What to do if someone tells you that they have been sexually assaulted
If a friend or someone you know was sexually assaulted, she or he may experience a variety of emotional reactions. For some, the emotional impact of sexual assault can be immediate and short-term. For others, the effects can be long-lasting. Your friend may find it helpful to talk to a counselor about these feelings.
How you can help:
A friend may confide in you 10 minutes or 10 years after the assault. At that time, it doesn’t matter so much what you say but how well you listen. Allow the person to talk, but do not push for details or ask a lot of questions. Let your friend decide what and when s/he feels comfortable telling you about the assault and its impact.
It is important that the survivor feels support from friends and family. Be careful not to invade his or her space. The survivor may be quite frightened and not want to be in close physical contact with anyone, even someone who is trusted.
Believe your friend
It is important that the survivor has someone who believes that she/he was assaulted. Let your friend know right away that you care and want to help. It takes courage to talk about a sexual assault with other people. Many victims remain silent because they feel ashamed and/or they fear that they will be disbelieved or blamed if they tell other people about what happened to them.
Understand what your friend is going through
Remember that your friend has been through an emotionally painful, traumatic experience. Your friend may act differently after the assault. Some of your friend’s reactions may be hard to watch, but you “being there” for your friend can help a lot.
Be patient and understanding. The trauma of a sexual assault does not go away quickly. It may take a while for your friend to recover. Sometimes friends and family members expect sexual assault victims to be “over it” in a few weeks. Understand that the pain the victim feels, and the symptoms, may last for a long time.
Respect your friend's privacy and confidentiality
Don’t disclose what the victim tells you to other people. Let your friend decide whom she or he wants to confide in.
Don't blame the survivor
No one deserves to be sexually assaulted or asks to be raped. Avoid searching for things your friend should have done. Survivors often blame themselves and need to know it was not their fault.
Allow the survivor to make her/his own decisions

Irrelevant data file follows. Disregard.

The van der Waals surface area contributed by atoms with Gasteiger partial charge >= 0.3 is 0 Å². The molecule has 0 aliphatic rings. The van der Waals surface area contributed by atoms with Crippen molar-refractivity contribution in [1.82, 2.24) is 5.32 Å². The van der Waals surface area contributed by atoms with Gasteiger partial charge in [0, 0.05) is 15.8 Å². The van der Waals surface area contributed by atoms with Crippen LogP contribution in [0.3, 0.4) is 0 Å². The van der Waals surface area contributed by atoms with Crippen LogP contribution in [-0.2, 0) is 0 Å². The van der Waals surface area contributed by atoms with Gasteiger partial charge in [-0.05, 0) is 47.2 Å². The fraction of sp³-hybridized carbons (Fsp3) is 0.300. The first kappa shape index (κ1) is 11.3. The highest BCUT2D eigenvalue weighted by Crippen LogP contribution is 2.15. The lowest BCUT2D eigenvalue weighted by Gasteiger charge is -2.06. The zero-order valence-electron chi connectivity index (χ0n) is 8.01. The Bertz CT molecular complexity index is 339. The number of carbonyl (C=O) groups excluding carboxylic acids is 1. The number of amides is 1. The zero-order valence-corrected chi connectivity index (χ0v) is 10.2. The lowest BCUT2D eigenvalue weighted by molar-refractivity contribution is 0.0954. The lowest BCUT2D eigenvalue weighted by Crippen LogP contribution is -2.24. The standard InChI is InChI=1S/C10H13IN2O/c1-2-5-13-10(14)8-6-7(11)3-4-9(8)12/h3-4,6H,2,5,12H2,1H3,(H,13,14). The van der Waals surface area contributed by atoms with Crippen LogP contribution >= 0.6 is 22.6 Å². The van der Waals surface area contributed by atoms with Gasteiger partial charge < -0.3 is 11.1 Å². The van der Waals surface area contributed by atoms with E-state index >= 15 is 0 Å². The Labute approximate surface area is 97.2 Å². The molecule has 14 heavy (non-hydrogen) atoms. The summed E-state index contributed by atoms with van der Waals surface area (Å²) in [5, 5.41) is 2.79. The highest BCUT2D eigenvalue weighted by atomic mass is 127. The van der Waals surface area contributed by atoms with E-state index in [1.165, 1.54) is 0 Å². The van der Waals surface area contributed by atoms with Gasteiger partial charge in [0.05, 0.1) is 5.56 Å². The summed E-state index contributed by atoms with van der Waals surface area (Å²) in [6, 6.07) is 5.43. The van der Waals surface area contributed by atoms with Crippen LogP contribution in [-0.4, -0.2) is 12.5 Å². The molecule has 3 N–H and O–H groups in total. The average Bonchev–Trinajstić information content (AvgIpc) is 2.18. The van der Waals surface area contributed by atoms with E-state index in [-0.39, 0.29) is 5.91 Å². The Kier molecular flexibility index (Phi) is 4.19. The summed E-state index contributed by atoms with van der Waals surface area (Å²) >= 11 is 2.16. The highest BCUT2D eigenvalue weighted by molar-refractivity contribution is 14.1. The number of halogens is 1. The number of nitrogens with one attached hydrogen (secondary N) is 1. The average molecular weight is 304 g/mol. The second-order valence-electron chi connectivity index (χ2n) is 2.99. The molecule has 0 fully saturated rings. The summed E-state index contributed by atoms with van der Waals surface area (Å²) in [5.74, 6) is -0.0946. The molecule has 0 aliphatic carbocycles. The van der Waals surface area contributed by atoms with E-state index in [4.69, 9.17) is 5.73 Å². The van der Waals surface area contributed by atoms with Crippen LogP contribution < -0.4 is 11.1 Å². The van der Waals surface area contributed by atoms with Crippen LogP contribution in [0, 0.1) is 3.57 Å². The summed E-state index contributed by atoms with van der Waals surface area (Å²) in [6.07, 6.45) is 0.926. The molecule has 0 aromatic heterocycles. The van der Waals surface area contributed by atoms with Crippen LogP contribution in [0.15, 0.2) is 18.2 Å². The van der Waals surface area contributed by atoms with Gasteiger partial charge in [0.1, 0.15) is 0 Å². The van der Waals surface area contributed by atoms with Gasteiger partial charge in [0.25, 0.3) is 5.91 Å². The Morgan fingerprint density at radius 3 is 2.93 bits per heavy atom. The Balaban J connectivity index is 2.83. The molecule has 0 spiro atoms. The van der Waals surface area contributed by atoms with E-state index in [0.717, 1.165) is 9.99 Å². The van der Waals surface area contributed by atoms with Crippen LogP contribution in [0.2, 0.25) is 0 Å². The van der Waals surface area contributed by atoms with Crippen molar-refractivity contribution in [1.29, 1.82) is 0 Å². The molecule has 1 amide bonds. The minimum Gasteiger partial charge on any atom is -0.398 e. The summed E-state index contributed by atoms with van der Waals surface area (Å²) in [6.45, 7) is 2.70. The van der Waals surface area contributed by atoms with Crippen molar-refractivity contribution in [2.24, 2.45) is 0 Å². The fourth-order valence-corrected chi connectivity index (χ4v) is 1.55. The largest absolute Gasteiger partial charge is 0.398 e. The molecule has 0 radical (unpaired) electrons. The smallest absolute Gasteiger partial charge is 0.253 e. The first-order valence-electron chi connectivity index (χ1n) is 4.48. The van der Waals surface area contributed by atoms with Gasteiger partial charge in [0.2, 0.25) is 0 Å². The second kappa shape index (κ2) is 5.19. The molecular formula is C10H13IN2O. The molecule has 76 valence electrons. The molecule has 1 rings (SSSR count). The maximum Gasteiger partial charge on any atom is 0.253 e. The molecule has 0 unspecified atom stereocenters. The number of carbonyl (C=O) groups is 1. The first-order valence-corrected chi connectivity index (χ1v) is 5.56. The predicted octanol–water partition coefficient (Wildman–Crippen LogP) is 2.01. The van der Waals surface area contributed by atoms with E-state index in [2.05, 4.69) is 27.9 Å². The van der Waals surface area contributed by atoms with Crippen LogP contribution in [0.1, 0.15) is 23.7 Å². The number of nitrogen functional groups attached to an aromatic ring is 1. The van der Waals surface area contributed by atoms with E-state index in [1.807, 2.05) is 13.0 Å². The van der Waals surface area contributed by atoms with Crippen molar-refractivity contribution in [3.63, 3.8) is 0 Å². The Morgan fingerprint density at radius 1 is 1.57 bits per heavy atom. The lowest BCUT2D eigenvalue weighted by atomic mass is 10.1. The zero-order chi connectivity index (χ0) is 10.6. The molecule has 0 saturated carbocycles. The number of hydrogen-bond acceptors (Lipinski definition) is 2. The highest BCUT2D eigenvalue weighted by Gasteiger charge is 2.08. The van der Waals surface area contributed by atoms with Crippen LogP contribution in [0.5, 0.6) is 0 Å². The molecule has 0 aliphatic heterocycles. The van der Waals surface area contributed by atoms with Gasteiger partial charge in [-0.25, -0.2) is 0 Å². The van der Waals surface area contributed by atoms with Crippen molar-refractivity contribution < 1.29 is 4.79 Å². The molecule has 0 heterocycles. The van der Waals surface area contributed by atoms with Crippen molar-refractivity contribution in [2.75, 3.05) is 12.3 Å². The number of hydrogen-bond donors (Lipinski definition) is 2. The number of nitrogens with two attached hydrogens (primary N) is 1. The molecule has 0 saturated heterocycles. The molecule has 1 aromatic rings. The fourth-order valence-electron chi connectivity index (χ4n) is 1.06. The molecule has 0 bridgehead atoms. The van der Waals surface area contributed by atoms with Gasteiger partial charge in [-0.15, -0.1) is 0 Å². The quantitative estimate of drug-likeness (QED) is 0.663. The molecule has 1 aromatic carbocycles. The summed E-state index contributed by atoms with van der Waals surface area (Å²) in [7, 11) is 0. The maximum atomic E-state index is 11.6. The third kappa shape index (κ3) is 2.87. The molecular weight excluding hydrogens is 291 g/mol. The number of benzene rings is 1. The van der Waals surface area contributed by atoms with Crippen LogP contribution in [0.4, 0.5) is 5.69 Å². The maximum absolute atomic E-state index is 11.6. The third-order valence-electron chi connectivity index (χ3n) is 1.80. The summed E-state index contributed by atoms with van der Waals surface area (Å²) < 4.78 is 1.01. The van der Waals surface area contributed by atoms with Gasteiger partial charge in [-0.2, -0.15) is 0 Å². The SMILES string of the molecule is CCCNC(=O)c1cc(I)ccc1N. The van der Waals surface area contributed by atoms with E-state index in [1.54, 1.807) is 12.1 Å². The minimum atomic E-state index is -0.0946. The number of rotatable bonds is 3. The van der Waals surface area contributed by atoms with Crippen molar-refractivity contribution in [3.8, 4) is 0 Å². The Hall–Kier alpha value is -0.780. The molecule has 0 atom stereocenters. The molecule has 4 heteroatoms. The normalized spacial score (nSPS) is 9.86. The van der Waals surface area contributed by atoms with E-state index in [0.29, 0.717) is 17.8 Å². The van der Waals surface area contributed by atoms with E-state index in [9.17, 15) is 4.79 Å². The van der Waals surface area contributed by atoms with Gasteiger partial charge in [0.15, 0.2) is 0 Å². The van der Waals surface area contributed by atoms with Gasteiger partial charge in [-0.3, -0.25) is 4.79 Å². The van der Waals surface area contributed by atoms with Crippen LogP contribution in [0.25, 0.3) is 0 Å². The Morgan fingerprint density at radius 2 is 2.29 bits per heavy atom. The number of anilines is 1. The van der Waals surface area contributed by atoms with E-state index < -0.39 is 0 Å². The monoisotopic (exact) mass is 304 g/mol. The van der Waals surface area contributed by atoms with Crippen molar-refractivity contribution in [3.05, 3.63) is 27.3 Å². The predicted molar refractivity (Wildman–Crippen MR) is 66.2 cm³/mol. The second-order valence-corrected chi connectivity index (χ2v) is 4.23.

During a sexual assault, a person loses all control and it is important for the survivor to regain that control. One important way for the survivor to reestablish control is to make decisions autonomously. You may make suggestions such as calling the police, the victim/witness hotline, or telling a resident advisor, but allow the survivor to make her/his own choices.
Provide ongoing support
Sexual assault has many lasting effects. It is important for you to realize that each survivor recovers at her/his own pace. Do not question the timing of the recovery. Remain supportive and provide encouragement.
Don't be afraid to ask for outside help
Your friend may need medical attention or counseling. Offer to accompany your friend to get help, such as medical care, an evidentiary examination, counseling, or other services. Offer to be with your friend when she or he makes a police report or tells a parent or partner. Do what you can to assist your friend in getting information about these and other options so she or he can make informed decisions.
Encourage your friend to "reach out"
a. Encourage your friend to get medical care, even if the assault happened a while ago and even if your friend does not appear to have any physical injuries.
b. Encourage your friend to talk with a counselor at a rape treatment center. If your friend is not ready to talk to a counselor “in person,” encourage your friend to call a rape hotline and talk with a counselor on the telephone.
c. If your friend is willing to report the crime, encourage her or him to contact the police as soon as possible. Police officers can help victims get medical care and resolve concerns about their safety.
***Reporting an incident of sexual violence does not mean that the victim must file charges. If the victim wishes to file a charge with local law enforcement officials, UST Public Safety will provide assistance when requested.
Know your own limitations and when to refer a friend to someone else
You don’t need to know all the answers – your friend is just looking for someone to listen and be supportive.
Take care of yourself
Understand your own feelings. You may also feel confused, hurt, angry, or frightened. Such feelings are normal. Know and respect your own limits. There is only so much you can do to help your friend. You can provide support, compassion, and companionship when your friend wants it, but try not to make commitments that you cannot fulfill. Remember that it was not your fault. You may feel guilty, thinking that somehow you could have prevented your friend’s sexual assault. Don’t forget that sexual assault is a violent crime and you are not responsible for someone else’s actions.